6 - Firmware (continued)
Now that the led output was working well, I started working on the communication between the USB board and the ring driver boards. They are physically connected with an 8-channel ribbon cable that carries 5V and 3,3V power rails and I²C signals. Everytime the led values are changed with a command from the computer, the usb board should send a message to the appropriate ring driver. Everytime the user presses or turns an encoder, the ring driver board should send a message to the USB board so it can be passed on to the computer.
Other messages (clear the screen; shut down the power for stand-by, ...) are transmitted as well.
Because the communication to the computer is not working right now, I programmed a little animation that is calculated on the USB board and transmitted to the ring drivers to be displayed. Turning and pressing the encoder sends a message from the ring drivers to the usb board to manipulate the animation - thus the communication in both directions can be tested.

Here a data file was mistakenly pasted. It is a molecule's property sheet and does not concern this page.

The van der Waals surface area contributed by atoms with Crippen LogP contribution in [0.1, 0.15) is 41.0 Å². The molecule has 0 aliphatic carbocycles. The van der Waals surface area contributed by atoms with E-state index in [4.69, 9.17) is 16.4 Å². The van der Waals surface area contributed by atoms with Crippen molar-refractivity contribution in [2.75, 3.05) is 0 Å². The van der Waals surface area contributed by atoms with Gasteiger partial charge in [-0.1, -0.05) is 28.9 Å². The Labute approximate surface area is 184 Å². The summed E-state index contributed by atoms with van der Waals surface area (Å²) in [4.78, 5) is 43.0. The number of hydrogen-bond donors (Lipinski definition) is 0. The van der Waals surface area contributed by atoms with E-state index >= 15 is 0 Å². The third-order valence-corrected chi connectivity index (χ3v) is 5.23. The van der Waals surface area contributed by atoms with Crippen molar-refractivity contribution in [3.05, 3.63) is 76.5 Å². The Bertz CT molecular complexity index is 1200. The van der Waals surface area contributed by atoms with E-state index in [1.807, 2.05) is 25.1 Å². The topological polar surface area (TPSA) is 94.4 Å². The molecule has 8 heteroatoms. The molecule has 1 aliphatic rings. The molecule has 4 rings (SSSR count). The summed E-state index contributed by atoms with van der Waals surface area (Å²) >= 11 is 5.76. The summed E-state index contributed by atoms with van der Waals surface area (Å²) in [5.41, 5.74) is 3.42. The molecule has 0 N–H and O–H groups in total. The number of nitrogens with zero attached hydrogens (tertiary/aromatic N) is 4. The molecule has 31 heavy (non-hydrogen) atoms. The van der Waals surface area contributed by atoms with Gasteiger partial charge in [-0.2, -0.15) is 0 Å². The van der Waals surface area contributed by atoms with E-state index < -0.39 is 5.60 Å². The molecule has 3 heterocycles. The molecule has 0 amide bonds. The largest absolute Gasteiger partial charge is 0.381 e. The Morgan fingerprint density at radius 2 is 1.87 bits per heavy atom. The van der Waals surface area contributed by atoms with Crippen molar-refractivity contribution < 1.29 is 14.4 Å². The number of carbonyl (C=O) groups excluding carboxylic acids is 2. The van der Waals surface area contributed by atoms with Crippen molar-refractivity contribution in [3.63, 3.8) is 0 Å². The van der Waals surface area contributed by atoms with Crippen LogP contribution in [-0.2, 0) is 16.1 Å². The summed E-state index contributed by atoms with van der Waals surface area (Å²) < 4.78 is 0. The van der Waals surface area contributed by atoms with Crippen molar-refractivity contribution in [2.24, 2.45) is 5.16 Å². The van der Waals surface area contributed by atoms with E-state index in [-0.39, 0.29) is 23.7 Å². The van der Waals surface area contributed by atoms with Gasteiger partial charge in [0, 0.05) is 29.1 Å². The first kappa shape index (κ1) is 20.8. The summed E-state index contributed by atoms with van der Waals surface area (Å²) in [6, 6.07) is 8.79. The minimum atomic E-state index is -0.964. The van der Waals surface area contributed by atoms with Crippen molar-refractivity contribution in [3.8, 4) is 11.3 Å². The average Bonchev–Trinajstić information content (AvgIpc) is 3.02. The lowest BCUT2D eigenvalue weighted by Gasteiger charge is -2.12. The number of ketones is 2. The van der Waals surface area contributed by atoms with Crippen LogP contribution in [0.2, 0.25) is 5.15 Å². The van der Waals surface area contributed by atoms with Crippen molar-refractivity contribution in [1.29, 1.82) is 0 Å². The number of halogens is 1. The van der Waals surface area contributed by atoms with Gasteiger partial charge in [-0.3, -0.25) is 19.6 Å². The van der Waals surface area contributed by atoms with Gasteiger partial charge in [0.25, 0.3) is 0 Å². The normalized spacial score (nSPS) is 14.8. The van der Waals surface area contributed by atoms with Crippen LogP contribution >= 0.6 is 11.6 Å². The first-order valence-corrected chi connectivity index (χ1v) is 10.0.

After some bug-fixing and testing it finally works (sounds easier than it was - AVR microcontrollers have a buggy I²C implementation). In the following video I give a quick overview over what has been reached so far and what remains to be done.
By the way: The cables that dangle loosely from the USB board are running to a logic analyser which is not visible on the video. This device helps me to track whats going on on the I²C bus that interconnects the microcontrollers on the different boards. Without the help of these measurements, It would be close to impossible to develop the I²C algorithms. In addition it helps to get an idea of the amout of traffic that's needed to run all 4 wheels.
The source code/software will be available for download when all the features are implemented.